Bordeaux, I’ll be seeing you…

…in my glass of wine.

I just came back from a 2 weeks holiday in the south west of France, in the region of Aquitaine to be more precise. The region is well known for it’s coast and it’s waves, ridden by the greatest surfers on earth, for it’s “ferias” (massive town parties) and of course for the wines of Bordeaux.
It was my first time in the region and typically I had heard all kinds of good things and bad things about it. The main purpose of my stay was to visit the region and taste wines made by small winemakers. So here is my point of view of a tourist visit in the wine region of Bordeaux.   

During my stay I visited 4 Bordeaux appellations (or district):

  • Graves 
  • Sauternes
  • Saint Emilion
  • Médoc

At the beginning of my journey, I was hoping for the dream holiday: visiting the villages of Margaux, Sauternes, Pauillac, St Emilion etc., enjoying the landscape and tasting great wines.

The reality was quite different and my first disappointment came from the villages. As we all know, Bordeaux is all about the “Château” and concretely it means that during the 19th century there was a “competition” amongst the richest winemakers of the region as to who would build the biggest and more beautiful château. Because of this, there’s a feeling that no money was invested in the villages, that there is no history behind them and that, nowadays, very few people live in the villages of Margaux, Sauternes, etc. and there’s clearly nothing to visit there. Exception made for St Emilion, which has been classified as UNESCO world heritage and is a very pretty village, where it’s pleasant to take a walk and you feel that there’s some history behind it (such as the history of Saint Emilion).

My second disappointment came from the landscape. Unfortunately, by travelling around the region you can easily feel that vines are all they need to make money  and all you can see are kilometres and kilometres of vineyards. I know, it may sound strange, but I tend to believe that the vine needs to grow in an ecosystem and that biodiversity should be part of it. So feeding the people with some local grown apples or whatever can grow in the region wouldn’t be too bad for the economy and for our eyes.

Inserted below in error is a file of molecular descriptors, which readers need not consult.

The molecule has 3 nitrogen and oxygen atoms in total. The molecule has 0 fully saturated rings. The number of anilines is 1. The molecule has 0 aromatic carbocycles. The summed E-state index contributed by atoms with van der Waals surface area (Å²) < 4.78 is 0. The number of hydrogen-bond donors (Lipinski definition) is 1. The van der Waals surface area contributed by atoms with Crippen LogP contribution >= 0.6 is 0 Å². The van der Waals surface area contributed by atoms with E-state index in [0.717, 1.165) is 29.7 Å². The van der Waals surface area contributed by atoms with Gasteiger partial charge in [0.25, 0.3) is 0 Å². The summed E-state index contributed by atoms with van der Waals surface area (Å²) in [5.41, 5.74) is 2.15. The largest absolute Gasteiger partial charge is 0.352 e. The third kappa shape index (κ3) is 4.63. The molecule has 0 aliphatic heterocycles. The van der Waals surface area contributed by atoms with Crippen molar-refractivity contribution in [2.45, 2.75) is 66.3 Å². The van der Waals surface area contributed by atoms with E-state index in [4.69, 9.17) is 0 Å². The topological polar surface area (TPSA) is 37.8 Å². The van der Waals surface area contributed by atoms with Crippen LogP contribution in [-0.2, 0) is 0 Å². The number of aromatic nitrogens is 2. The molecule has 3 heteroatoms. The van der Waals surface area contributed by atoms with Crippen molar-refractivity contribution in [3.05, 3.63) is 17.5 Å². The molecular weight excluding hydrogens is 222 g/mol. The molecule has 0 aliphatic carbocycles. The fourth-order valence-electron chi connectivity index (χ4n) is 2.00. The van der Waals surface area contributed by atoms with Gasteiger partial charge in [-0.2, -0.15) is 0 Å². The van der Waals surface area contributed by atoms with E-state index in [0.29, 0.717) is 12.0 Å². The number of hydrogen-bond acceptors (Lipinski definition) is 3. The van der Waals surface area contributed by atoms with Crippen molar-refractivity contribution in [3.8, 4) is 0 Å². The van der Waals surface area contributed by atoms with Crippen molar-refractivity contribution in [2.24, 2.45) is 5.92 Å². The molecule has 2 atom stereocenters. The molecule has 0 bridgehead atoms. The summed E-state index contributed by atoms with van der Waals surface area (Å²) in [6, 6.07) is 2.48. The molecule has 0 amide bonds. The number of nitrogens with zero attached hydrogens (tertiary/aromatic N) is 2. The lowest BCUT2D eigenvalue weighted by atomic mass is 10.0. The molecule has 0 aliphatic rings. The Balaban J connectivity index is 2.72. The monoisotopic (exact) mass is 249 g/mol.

My third point is about wine tasting and (at least) there’s no disappointment there! Au contraire, I visited independent winegrowers producing organic and non-organic wines and I’ve had some very nice surprises. The winegrowers are very welcoming, always willing to give you a tour of their vineyards and cellar and explaining you the way they make their wines. And the wines of course are up to the level of reputation of the region, full-bodied with complex aromas. From my tastings I would highly recommend Château Lusseau in the district of Graves and Château Tonneret from St Emilion.

So, to conclude, if you’re passionate about wines go to Bordeaux for the wine tasting and make the most out of it by visiting independent and small winegrowers that won’t export or sell their wines in a supermarket. But from a tourist point of view you’d rather visit some other wine region like Alsace or Tuscany, you’ll taste some wonderful wines and you’ll come back with beautiful pictures.

If you have visited the region of Bordeaux, what is your overall point of view?

This entry was published on September 5, 2012 at 7:54 pm. It’s filed under Countries, France, Learn More, Old World Wines and tagged , , , , , , . Bookmark the permalink. Follow any comments here with the RSS feed for this post.

2 thoughts on “Bordeaux, I’ll be seeing you…

  1. Great write-up! I like the shout out to Alsace—I would also include Burgundy and the Loire!

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